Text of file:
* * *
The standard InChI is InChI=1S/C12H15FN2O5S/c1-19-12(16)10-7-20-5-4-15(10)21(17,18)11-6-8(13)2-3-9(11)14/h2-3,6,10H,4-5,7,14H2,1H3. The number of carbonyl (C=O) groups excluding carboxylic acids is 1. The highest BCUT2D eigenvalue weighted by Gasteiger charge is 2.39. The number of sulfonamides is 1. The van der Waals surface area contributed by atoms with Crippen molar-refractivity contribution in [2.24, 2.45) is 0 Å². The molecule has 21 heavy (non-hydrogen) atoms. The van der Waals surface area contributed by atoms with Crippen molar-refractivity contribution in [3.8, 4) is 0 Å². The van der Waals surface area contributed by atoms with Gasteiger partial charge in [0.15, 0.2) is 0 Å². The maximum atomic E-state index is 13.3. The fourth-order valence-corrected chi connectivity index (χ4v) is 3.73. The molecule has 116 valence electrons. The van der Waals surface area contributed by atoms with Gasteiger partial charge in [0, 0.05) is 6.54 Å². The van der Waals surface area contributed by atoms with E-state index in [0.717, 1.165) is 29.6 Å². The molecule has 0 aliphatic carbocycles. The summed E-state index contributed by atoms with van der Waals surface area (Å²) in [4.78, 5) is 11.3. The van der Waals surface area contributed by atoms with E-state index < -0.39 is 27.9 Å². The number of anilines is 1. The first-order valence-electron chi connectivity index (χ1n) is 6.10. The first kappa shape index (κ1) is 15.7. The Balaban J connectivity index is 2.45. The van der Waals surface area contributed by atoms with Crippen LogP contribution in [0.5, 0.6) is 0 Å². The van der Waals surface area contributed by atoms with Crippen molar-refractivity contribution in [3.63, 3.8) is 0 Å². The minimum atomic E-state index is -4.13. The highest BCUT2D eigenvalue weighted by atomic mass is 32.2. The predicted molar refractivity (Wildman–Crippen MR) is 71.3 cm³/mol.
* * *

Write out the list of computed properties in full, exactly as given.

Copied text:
The standard InChI is InChI=1S/C12H15FN2O5S/c1-19-12(16)10-7-20-5-4-15(10)21(17,18)11-6-8(13)2-3-9(11)14/h2-3,6,10H,4-5,7,14H2,1H3. The number of carbonyl (C=O) groups excluding carboxylic acids is 1. The highest BCUT2D eigenvalue weighted by Gasteiger charge is 2.39. The number of sulfonamides is 1. The van der Waals surface area contributed by atoms with Crippen molar-refractivity contribution in [2.24, 2.45) is 0 Å². The molecule has 21 heavy (non-hydrogen) atoms. The van der Waals surface area contributed by atoms with Crippen molar-refractivity contribution in [3.8, 4) is 0 Å². The van der Waals surface area contributed by atoms with Gasteiger partial charge in [0.15, 0.2) is 0 Å². The maximum atomic E-state index is 13.3. The fourth-order valence-corrected chi connectivity index (χ4v) is 3.73. The molecule has 116 valence electrons. The van der Waals surface area contributed by atoms with Gasteiger partial charge in [0, 0.05) is 6.54 Å². The van der Waals surface area contributed by atoms with E-state index in [0.717, 1.165) is 29.6 Å². The molecule has 0 aliphatic carbocycles. The summed E-state index contributed by atoms with van der Waals surface area (Å²) in [4.78, 5) is 11.3. The van der Waals surface area contributed by atoms with E-state index < -0.39 is 27.9 Å². The number of anilines is 1. The first-order valence-electron chi connectivity index (χ1n) is 6.10. The first kappa shape index (κ1) is 15.7. The Balaban J connectivity index is 2.45. The van der Waals surface area contributed by atoms with Crippen LogP contribution in [0.5, 0.6) is 0 Å². The van der Waals surface area contributed by atoms with Crippen molar-refractivity contribution in [3.63, 3.8) is 0 Å². The minimum atomic E-state index is -4.13. The highest BCUT2D eigenvalue weighted by atomic mass is 32.2. The predicted molar refractivity (Wildman–Crippen MR) is 71.3 cm³/mol.